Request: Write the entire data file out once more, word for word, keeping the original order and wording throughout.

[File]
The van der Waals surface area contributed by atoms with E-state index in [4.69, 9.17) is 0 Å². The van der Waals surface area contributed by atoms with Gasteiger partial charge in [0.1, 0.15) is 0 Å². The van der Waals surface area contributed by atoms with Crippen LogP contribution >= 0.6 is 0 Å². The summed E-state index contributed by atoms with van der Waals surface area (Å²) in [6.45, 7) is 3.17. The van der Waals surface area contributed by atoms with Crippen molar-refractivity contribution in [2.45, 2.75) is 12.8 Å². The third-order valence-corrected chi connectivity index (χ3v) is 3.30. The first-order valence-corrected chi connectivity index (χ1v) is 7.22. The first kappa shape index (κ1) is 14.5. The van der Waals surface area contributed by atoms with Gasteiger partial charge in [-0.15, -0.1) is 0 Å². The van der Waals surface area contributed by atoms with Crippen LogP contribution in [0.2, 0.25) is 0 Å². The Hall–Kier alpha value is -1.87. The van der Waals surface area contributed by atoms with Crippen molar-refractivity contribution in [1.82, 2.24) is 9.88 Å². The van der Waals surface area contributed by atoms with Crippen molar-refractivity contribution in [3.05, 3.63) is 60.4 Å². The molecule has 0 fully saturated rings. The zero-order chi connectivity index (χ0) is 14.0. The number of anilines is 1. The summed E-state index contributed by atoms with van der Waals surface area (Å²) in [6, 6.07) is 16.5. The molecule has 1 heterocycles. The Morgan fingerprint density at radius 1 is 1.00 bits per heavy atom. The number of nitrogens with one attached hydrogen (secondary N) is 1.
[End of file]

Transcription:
The van der Waals surface area contributed by atoms with E-state index in [4.69, 9.17) is 0 Å². The van der Waals surface area contributed by atoms with Gasteiger partial charge in [0.1, 0.15) is 0 Å². The van der Waals surface area contributed by atoms with Crippen LogP contribution >= 0.6 is 0 Å². The summed E-state index contributed by atoms with van der Waals surface area (Å²) in [6.45, 7) is 3.17. The van der Waals surface area contributed by atoms with Crippen molar-refractivity contribution in [2.45, 2.75) is 12.8 Å². The third-order valence-corrected chi connectivity index (χ3v) is 3.30. The first-order valence-corrected chi connectivity index (χ1v) is 7.22. The first kappa shape index (κ1) is 14.5. The van der Waals surface area contributed by atoms with Gasteiger partial charge in [-0.15, -0.1) is 0 Å². The van der Waals surface area contributed by atoms with Crippen LogP contribution in [0.2, 0.25) is 0 Å². The Hall–Kier alpha value is -1.87. The van der Waals surface area contributed by atoms with Crippen molar-refractivity contribution in [1.82, 2.24) is 9.88 Å². The van der Waals surface area contributed by atoms with Crippen molar-refractivity contribution in [3.05, 3.63) is 60.4 Å². The molecule has 0 fully saturated rings. The zero-order chi connectivity index (χ0) is 14.0. The number of anilines is 1. The summed E-state index contributed by atoms with van der Waals surface area (Å²) in [6, 6.07) is 16.5. The molecule has 1 heterocycles. The Morgan fingerprint density at radius 1 is 1.00 bits per heavy atom. The number of nitrogens with one attached hydrogen (secondary N) is 1.